While her case was extreme (in my experience), I have found that some authors honestly labor under the misconception that an editor chosen for them by a publisher will be a professional colleague who happens to also moonlight as an editor. What I encourage authors to realize is that we editors have expertise that is distinct from subject knowledge (though not precluding it!): the ability to step back and read the text as others will read it.

    Thanks for taking me to task--I deserved it.


    P.S. I'm new to this blogging thing and am not sure how to fix the typos, either.

  4. Scott, thanks for your wonderful blog! I'm interested in doing more developmental editing in addition to the copy editing I already do.

    I see myself as an educated generalist. I have a BA in English but have what I call an "educated layperson's" grasp of many subjects, certainly enough to query an author on fishy-sounding words or concepts! (My favorite is a recent manuscript on astrophysics that included "half-time" instead of "half-life". The author responded that he must have written that paragraph while watching football!)

    Your comment about reading the text as others will is exactly the point. I can see why authors, especially those in academia (which is my editing niche), know that their future readers will for the most part be fellow academics, and so they might prefer a subject expert to edit their work. But in general it seems a bit too much to ask.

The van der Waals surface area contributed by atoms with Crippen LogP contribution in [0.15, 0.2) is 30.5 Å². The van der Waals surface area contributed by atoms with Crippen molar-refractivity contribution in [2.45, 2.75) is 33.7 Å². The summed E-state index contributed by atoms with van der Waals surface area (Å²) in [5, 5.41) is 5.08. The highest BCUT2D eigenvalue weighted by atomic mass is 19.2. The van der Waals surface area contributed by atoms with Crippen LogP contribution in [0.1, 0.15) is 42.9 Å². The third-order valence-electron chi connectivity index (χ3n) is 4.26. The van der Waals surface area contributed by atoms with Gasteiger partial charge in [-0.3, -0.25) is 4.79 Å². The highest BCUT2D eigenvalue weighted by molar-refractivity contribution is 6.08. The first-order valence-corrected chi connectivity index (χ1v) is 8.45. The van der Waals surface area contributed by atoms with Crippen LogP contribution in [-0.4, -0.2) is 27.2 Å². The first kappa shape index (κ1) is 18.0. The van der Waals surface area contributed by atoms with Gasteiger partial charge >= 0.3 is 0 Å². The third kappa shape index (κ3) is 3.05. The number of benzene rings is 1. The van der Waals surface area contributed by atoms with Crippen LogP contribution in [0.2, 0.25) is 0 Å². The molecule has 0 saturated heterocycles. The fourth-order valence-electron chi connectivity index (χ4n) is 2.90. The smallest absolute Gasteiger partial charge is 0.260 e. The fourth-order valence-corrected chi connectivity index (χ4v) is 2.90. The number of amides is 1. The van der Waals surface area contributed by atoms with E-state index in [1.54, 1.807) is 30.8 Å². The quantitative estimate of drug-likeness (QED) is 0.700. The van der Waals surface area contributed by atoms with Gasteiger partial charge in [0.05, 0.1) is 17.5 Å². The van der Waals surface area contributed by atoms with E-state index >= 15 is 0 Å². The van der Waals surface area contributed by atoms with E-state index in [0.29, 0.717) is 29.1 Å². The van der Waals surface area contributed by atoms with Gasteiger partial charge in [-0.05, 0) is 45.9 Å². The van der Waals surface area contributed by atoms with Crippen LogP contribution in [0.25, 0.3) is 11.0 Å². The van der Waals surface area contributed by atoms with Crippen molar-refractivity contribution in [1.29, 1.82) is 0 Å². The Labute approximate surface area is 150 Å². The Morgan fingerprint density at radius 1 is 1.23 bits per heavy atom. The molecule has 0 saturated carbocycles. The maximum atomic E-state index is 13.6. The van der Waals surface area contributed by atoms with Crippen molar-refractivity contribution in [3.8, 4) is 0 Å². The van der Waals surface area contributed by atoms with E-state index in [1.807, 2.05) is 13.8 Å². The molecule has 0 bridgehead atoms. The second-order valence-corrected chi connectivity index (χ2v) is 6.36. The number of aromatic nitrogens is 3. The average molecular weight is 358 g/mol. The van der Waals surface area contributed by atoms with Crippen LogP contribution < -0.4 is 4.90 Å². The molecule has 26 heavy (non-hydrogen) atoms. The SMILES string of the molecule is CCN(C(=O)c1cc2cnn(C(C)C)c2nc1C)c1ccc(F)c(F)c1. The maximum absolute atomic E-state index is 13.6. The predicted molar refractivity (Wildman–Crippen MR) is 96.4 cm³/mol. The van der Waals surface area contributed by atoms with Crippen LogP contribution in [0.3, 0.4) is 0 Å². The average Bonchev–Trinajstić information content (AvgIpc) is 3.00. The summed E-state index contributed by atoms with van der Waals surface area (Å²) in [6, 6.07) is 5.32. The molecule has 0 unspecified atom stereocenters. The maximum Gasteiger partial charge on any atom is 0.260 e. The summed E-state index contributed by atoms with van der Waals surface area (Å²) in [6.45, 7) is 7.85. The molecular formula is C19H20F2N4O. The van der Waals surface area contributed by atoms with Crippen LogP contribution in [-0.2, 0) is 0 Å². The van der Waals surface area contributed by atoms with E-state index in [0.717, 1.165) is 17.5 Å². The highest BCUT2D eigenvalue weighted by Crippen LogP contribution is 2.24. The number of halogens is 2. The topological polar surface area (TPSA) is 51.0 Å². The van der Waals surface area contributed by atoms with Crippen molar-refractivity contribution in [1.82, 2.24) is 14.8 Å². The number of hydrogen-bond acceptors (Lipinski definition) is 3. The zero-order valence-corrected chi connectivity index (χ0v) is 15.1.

As for blog comment typos, as the blog owner there should be a function for you to edit comments (there is in WordPress). Also the commenter can choose the "Preview" button to see their comment as it will appear, before posting it.

  5. anthromama--

    Thanks for the encouraging words about the blog. My gaffes aside, I am enjoying the process and learning a lot from this new form of communication, which I've come to so belatedly.

    My last post displayed a bias toward editing by generalists. I do value subject expertise--as a project editor, I have many times been saved from embarrassment by the knowledge of freelance editors. My particular enthusiasm, though, is for editing that broadens the audience of a scholarly work. And the editors I've seen work those sorts of wonders have usually been generalists.

    About the typos: I can indeed go back and fix errors in my own comments, even after I've posted them. But I don't see a way to edit visitors' comments, other than deleting the entire comment. Which makes sense, I think--we shouldn't be able to put words into each other's mouths, should we?!


  6. Scott, thank you for an informative blog. I spent 5 years writing a serious non-fiction overlaping the meaning of cosmic and biological evolution with cosmic and biological proclamations in the six great religions of the world. I have just finished. I am currently looking for a developmental editor (with best seller record), and a minimum of relevant knowledge to developmentally edit my book, and advise further (on publishing). Where do you think I should head to find the best editors that could help me in such direction?